First Friday of the month 6.30 – 9-ish: A firm fixture for almost ten years, Pub Swainswick is a community pub with a difference. Children are welcome and we serve excellent Abbey Ales along with wine, cider, soft drinks and snacks. A perfect place to meet up with friends and make new ones with occasional live music from local musicians. On cold winter Fridays there might be 30 people in a candlelit church; on a warm summer’s evening there might be 80 in the churchyard.
Swainswick Walks and Pilgrimages
“Stand at the crossroads and look
and ask for the ancient paths
where the good way lies; and walk in it
and find rest for your souls.”
There is beautiful countryside around Swainswick and we are developing a number of walk and pilgrimage trails. Whether you’re a visitor, a walker or a pilgrim, you can stop off at the church and help yourself to tea and coffee. There’s a loo round the back and tables and chairs for a sit and a picnic. If you’re on bikes there are anchors for locking them near the churchyard gate and by the toilet.
When is a walk a pilgrimage?
A pilgrimage traditionally takes you to a sacred or holy place. But you could say that any walk can be a pilgrimage if you decide to make it one. A pilgrimage on foot is simply a walk with an intention – a walk to which you have given a purpose or meaning. Pilgrimages connect us to landscapes and places and to our internal depth and spirituality. You don’t have to be religious to go on pilgrimage, but pilgrimages have been part of Christianity and other religious traditions for centuries.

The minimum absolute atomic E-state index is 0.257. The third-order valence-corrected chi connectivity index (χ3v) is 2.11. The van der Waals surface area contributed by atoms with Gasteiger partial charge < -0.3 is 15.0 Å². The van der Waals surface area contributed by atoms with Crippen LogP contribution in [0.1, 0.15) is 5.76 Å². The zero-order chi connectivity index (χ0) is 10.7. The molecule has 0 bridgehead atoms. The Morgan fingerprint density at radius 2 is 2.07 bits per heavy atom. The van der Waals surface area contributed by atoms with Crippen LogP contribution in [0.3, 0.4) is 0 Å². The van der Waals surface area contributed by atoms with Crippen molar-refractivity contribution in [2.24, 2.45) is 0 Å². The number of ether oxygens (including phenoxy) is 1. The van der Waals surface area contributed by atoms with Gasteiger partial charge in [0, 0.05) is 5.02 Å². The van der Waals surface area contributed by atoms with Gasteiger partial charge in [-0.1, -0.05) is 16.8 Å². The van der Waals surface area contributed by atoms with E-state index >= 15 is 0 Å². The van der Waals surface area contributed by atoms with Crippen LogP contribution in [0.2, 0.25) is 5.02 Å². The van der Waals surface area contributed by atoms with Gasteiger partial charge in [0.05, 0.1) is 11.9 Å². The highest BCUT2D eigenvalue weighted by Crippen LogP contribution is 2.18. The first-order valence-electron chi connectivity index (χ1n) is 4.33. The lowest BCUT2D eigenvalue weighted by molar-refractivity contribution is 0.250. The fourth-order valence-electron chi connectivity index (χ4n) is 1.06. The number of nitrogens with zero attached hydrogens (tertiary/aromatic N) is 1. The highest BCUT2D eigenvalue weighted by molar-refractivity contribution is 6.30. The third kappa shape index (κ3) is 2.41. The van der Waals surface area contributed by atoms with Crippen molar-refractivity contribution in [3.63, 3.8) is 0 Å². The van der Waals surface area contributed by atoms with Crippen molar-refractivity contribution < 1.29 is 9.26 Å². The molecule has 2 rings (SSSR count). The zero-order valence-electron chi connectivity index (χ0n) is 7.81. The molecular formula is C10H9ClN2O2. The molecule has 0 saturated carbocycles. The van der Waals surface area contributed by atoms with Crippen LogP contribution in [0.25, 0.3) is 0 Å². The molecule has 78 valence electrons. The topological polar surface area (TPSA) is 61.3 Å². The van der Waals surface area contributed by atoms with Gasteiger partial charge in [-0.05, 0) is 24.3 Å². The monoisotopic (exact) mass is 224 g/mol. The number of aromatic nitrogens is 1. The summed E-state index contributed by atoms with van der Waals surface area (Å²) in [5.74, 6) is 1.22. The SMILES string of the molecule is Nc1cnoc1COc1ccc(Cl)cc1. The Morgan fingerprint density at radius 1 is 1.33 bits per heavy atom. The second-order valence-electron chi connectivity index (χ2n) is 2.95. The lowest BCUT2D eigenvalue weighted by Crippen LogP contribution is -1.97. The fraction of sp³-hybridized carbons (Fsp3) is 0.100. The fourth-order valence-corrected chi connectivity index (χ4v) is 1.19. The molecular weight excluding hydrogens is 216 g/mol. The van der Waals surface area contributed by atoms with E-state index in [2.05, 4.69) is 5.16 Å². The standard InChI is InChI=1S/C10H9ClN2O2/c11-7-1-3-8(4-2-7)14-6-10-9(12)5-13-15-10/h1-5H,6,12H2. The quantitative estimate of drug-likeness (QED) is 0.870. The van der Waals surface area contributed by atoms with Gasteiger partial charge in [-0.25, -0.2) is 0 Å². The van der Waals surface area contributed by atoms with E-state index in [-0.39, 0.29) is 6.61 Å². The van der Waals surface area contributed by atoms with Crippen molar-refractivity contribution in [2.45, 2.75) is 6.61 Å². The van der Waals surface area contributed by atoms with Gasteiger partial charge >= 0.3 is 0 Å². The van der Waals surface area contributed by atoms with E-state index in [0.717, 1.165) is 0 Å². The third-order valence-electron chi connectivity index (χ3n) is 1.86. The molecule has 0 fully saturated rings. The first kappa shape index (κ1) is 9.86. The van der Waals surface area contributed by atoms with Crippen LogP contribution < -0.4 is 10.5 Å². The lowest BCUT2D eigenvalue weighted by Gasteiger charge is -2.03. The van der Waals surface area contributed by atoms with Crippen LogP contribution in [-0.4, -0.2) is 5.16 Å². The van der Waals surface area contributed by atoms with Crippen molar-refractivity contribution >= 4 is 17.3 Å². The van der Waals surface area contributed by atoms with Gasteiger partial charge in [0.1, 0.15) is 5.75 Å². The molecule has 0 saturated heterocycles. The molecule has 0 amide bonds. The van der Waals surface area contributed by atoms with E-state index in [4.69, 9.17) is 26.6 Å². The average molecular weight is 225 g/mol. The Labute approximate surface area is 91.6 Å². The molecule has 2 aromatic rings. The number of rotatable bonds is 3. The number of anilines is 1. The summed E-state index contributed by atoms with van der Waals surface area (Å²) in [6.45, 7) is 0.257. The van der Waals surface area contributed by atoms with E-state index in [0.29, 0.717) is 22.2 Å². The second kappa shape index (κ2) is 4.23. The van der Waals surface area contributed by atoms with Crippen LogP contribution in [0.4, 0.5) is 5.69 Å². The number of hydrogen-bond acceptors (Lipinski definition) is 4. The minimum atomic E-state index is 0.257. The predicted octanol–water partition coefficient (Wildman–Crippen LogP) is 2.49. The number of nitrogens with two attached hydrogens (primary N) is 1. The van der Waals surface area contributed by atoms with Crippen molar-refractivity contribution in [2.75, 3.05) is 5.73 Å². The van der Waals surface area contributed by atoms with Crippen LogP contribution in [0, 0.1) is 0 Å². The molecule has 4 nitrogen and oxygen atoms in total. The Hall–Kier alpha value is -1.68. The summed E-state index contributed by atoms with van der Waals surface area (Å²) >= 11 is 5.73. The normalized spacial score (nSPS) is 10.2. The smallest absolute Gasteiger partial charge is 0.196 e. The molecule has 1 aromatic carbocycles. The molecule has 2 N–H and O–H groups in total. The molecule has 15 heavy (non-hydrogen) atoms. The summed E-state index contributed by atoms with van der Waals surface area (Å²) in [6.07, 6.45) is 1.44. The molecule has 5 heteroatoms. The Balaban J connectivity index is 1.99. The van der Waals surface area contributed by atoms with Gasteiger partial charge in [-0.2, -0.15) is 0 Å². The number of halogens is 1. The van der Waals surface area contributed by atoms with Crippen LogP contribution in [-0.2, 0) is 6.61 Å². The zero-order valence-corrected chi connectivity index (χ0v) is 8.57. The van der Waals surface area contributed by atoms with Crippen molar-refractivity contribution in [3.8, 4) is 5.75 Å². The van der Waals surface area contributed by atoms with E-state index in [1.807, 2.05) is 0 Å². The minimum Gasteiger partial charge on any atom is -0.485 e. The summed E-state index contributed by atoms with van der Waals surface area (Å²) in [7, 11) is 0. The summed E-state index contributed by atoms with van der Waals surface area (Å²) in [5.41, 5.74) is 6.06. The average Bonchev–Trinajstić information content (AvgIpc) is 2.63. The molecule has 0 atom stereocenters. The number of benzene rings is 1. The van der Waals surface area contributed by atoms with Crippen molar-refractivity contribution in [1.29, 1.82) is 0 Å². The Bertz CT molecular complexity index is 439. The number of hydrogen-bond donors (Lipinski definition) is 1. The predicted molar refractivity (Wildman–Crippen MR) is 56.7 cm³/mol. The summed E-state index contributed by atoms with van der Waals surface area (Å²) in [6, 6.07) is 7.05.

You might decide to go on a pilgrimage in memory of someone or on an anniversary. You might go because you are at a crossroads in your life. You might go in gratitude or to lay down a regret. You might go in search of meaning or to deepen your relationship with God. Or you might go simply to meet whoever and whatever comes your way.
Lam Valley Pilgrimage
5 miles/3 – 4 hours. Ancient churches, quiet gardens and a Holy Well
This circular pilgrimage route takes you round four tiny churches in the beautiful Lam Valley on the edge of the Cotswolds. Starting at St Mary the Virgin in Swainswick, the route crosses the valley to All Saints in Woolley and St Mary Magdalene in Langridge. From there, it heads up and over Lansdown to St Mary the Virgin Charlcombe, with its peaceful garden and holy well, and back across to Swainswick. Download the route here:
John Wood Countryside Trail
This 5 mile walk in the beautiful Lam Valley delves into Bath’s legendary and architectural past. Starting at the Bladud’s Head Larkhall, it heads to the tiny 18th century church at Woolley, designed by John Wood the Younger. From there it crosses the valley to St Mary’s Church in Swainswick where John Wood and his family are buried. Finally, you climb Little Solsbury where King Bladud launched his maiden (and final) flight. Download the route here:
Bell Ringing is an activity like no other – good for the body and the brain, a deep part of our history and still enjoyed today. There are six bells at Swainswick and they have rung out in celebration, grief and warning for hundreds of years. The bellringers normally meet on Thursday evenings, from 7 to 8 pm. Complete beginners, novices and experienced ringers are all very welcome. If you are interested in giving it a go, do get in touch.